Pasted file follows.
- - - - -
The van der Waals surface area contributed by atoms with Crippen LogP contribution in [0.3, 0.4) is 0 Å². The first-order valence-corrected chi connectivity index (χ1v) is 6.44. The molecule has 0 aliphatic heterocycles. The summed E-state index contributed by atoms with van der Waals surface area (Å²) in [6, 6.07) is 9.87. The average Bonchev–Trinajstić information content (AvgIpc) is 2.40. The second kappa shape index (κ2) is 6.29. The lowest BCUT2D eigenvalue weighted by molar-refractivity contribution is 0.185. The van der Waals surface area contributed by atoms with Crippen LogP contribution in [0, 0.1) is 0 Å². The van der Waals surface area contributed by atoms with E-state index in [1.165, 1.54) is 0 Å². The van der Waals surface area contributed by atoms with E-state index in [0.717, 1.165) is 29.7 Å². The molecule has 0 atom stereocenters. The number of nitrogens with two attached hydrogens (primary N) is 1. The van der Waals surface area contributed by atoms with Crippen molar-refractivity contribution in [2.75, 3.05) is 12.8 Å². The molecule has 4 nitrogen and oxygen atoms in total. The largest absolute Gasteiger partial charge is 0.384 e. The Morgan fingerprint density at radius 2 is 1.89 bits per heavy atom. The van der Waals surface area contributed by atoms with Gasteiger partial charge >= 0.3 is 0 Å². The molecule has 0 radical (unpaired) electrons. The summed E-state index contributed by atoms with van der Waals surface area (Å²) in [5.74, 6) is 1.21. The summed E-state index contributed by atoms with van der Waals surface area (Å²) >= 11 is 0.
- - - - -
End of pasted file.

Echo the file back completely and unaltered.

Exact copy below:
The van der Waals surface area contributed by atoms with Crippen LogP contribution in [0.3, 0.4) is 0 Å². The first-order valence-corrected chi connectivity index (χ1v) is 6.44. The molecule has 0 aliphatic heterocycles. The summed E-state index contributed by atoms with van der Waals surface area (Å²) in [6, 6.07) is 9.87. The average Bonchev–Trinajstić information content (AvgIpc) is 2.40. The second kappa shape index (κ2) is 6.29. The lowest BCUT2D eigenvalue weighted by molar-refractivity contribution is 0.185. The van der Waals surface area contributed by atoms with Crippen LogP contribution in [0, 0.1) is 0 Å². The van der Waals surface area contributed by atoms with E-state index in [1.165, 1.54) is 0 Å². The van der Waals surface area contributed by atoms with E-state index in [0.717, 1.165) is 29.7 Å². The molecule has 0 atom stereocenters. The number of nitrogens with two attached hydrogens (primary N) is 1. The van der Waals surface area contributed by atoms with Crippen molar-refractivity contribution in [2.75, 3.05) is 12.8 Å². The molecule has 4 nitrogen and oxygen atoms in total. The largest absolute Gasteiger partial charge is 0.384 e. The Morgan fingerprint density at radius 2 is 1.89 bits per heavy atom. The van der Waals surface area contributed by atoms with Gasteiger partial charge >= 0.3 is 0 Å². The molecule has 0 radical (unpaired) electrons. The summed E-state index contributed by atoms with van der Waals surface area (Å²) in [5.74, 6) is 1.21. The summed E-state index contributed by atoms with van der Waals surface area (Å²) >= 11 is 0.